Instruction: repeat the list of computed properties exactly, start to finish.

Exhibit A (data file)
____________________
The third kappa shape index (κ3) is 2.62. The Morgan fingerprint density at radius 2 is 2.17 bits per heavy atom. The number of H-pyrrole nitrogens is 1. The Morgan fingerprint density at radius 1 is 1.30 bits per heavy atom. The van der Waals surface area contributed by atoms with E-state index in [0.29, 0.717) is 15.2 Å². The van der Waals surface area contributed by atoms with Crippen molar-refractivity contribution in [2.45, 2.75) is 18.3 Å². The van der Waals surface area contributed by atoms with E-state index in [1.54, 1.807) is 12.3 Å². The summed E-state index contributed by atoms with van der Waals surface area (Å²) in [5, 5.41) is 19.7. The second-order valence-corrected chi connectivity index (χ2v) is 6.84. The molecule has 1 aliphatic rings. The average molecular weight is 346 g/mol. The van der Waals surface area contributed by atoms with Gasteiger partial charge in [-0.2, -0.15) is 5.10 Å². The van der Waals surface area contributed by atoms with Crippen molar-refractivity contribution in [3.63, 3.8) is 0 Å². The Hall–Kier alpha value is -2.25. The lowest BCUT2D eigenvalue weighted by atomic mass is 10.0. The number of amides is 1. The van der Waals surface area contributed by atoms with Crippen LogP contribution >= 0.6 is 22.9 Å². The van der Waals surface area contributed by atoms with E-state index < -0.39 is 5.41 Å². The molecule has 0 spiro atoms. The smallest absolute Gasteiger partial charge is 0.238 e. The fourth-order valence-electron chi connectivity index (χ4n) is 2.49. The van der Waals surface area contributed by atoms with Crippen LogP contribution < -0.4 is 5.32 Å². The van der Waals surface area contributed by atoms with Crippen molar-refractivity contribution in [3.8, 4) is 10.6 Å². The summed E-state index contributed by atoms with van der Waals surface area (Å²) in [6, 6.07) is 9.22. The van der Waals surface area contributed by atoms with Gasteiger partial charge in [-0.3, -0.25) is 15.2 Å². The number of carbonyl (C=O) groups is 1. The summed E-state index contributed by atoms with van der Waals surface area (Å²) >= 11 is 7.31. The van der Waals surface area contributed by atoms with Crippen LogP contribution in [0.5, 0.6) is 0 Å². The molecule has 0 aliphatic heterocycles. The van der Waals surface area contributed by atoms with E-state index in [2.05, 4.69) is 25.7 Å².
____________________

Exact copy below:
The third kappa shape index (κ3) is 2.62. The Morgan fingerprint density at radius 2 is 2.17 bits per heavy atom. The number of H-pyrrole nitrogens is 1. The Morgan fingerprint density at radius 1 is 1.30 bits per heavy atom. The van der Waals surface area contributed by atoms with E-state index in [0.29, 0.717) is 15.2 Å². The van der Waals surface area contributed by atoms with Crippen molar-refractivity contribution in [2.45, 2.75) is 18.3 Å². The van der Waals surface area contributed by atoms with E-state index in [1.54, 1.807) is 12.3 Å². The summed E-state index contributed by atoms with van der Waals surface area (Å²) in [5, 5.41) is 19.7. The second-order valence-corrected chi connectivity index (χ2v) is 6.84. The molecule has 1 aliphatic rings. The average molecular weight is 346 g/mol. The van der Waals surface area contributed by atoms with Gasteiger partial charge in [-0.2, -0.15) is 5.10 Å². The van der Waals surface area contributed by atoms with Crippen molar-refractivity contribution in [3.63, 3.8) is 0 Å². The Hall–Kier alpha value is -2.25. The lowest BCUT2D eigenvalue weighted by atomic mass is 10.0. The number of amides is 1. The van der Waals surface area contributed by atoms with Crippen LogP contribution >= 0.6 is 22.9 Å². The van der Waals surface area contributed by atoms with E-state index < -0.39 is 5.41 Å². The molecule has 0 spiro atoms. The smallest absolute Gasteiger partial charge is 0.238 e. The fourth-order valence-electron chi connectivity index (χ4n) is 2.49. The van der Waals surface area contributed by atoms with Crippen LogP contribution < -0.4 is 5.32 Å². The van der Waals surface area contributed by atoms with Crippen molar-refractivity contribution in [3.8, 4) is 10.6 Å². The summed E-state index contributed by atoms with van der Waals surface area (Å²) in [6, 6.07) is 9.22. The van der Waals surface area contributed by atoms with Gasteiger partial charge in [-0.3, -0.25) is 15.2 Å². The number of carbonyl (C=O) groups is 1. The summed E-state index contributed by atoms with van der Waals surface area (Å²) >= 11 is 7.31. The van der Waals surface area contributed by atoms with Crippen LogP contribution in [0.5, 0.6) is 0 Å². The molecule has 0 aliphatic heterocycles. The van der Waals surface area contributed by atoms with E-state index in [2.05, 4.69) is 25.7 Å².